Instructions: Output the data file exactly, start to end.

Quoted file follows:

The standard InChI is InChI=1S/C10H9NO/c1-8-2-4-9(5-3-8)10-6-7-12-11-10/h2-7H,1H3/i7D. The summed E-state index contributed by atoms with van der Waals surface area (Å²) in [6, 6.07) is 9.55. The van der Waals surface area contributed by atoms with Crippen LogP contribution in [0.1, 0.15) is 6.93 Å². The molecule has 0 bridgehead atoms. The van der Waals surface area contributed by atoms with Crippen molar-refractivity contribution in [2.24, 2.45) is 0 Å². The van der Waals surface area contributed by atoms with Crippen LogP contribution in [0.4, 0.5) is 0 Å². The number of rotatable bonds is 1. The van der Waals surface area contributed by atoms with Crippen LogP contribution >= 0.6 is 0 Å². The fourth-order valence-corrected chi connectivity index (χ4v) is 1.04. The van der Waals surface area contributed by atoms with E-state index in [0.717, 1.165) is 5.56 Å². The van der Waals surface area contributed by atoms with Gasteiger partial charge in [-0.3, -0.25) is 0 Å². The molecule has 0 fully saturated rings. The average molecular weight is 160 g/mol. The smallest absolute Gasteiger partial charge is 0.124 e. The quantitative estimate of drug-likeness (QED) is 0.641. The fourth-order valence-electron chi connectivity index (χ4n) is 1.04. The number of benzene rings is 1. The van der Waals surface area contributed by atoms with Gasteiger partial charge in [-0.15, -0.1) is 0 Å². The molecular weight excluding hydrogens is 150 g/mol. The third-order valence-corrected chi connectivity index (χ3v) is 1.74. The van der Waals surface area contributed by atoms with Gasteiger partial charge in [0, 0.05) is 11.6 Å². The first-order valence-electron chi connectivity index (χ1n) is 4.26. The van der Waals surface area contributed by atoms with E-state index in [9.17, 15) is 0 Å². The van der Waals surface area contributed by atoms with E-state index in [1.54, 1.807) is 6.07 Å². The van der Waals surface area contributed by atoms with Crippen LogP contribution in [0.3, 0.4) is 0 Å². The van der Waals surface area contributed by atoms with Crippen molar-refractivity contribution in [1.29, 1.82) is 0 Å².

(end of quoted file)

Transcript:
The standard InChI is InChI=1S/C10H9NO/c1-8-2-4-9(5-3-8)10-6-7-12-11-10/h2-7H,1H3/i7D. The summed E-state index contributed by atoms with van der Waals surface area (Å²) in [6, 6.07) is 9.55. The van der Waals surface area contributed by atoms with Crippen LogP contribution in [0.1, 0.15) is 6.93 Å². The molecule has 0 bridgehead atoms. The van der Waals surface area contributed by atoms with Crippen molar-refractivity contribution in [2.24, 2.45) is 0 Å². The van der Waals surface area contributed by atoms with Crippen LogP contribution in [0.4, 0.5) is 0 Å². The number of rotatable bonds is 1. The van der Waals surface area contributed by atoms with Crippen LogP contribution >= 0.6 is 0 Å². The fourth-order valence-corrected chi connectivity index (χ4v) is 1.04. The van der Waals surface area contributed by atoms with E-state index in [0.717, 1.165) is 5.56 Å². The van der Waals surface area contributed by atoms with Gasteiger partial charge in [-0.3, -0.25) is 0 Å². The molecule has 0 fully saturated rings. The average molecular weight is 160 g/mol. The smallest absolute Gasteiger partial charge is 0.124 e. The quantitative estimate of drug-likeness (QED) is 0.641. The fourth-order valence-electron chi connectivity index (χ4n) is 1.04. The number of benzene rings is 1. The van der Waals surface area contributed by atoms with Gasteiger partial charge in [-0.15, -0.1) is 0 Å². The molecular weight excluding hydrogens is 150 g/mol. The third-order valence-corrected chi connectivity index (χ3v) is 1.74. The van der Waals surface area contributed by atoms with Gasteiger partial charge in [0, 0.05) is 11.6 Å². The first-order valence-electron chi connectivity index (χ1n) is 4.26. The van der Waals surface area contributed by atoms with E-state index in [9.17, 15) is 0 Å². The van der Waals surface area contributed by atoms with E-state index in [1.54, 1.807) is 6.07 Å². The van der Waals surface area contributed by atoms with Crippen LogP contribution in [0.3, 0.4) is 0 Å². The van der Waals surface area contributed by atoms with Crippen molar-refractivity contribution in [1.29, 1.82) is 0 Å².